Abstract: Accumulating evidence shows that environmental fluctuations and exploitation jointly affect marine fish populations, and understanding their interaction is a key issue for fisheries ecology. In particular, it has been proposed that age truncation induced by fisheries exploitation may increase the population's sensitivity to climate. In this study, we use unique long-term abundance data for the Northeast Arctic stock of cod (Gadus morhua) and the Norwegian Spring-Spawning stock of herring (Clupea harengus), which we analyze using techniques based on age-structured population matrices. After identifying time periods with different age distributions in the spawning stock, we use linear models to quantify the relative effect of exploitation and temperature on the population growth rates. For the two populations, age truncation was found to be associated with an increasing importance of temperature and a relatively decreasing importance of exploitation, while the population growth rate became increasingly sensitive to recruitment variations. The results suggested that the removal of older age classes reduced the buffering capacity of the population, thereby making the population growth rate more dependent on recruitment than adult survival and increasing the effect of environmental fluctuations. Age structure appeared as a key characteristic that can affect the response of fish stocks to climate variations and its consequences may be of key importance for conservation and management.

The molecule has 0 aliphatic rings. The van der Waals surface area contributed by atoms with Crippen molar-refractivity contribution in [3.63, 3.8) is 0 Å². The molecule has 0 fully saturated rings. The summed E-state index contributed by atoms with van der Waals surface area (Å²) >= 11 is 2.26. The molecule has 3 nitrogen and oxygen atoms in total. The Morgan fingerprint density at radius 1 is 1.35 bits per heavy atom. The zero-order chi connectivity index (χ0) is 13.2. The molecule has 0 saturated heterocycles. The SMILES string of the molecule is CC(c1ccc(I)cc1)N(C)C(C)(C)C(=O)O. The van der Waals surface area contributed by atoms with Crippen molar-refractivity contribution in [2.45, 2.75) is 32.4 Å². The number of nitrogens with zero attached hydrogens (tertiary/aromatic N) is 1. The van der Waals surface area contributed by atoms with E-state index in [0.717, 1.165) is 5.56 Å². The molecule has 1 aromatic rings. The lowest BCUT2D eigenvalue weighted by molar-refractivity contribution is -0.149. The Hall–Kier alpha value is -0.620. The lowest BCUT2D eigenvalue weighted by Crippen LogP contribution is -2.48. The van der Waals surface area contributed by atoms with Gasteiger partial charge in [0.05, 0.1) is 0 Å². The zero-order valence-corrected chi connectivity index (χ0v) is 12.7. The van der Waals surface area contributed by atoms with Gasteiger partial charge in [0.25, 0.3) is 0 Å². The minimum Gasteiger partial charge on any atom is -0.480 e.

TL;DR: It is concluded that the patterns of variations in fisheries time series of tuna and billfish only poorly reflect the underlying dynamics of these fish populations; they appear to be shaped by several successive embedded processes, each interacting with each other.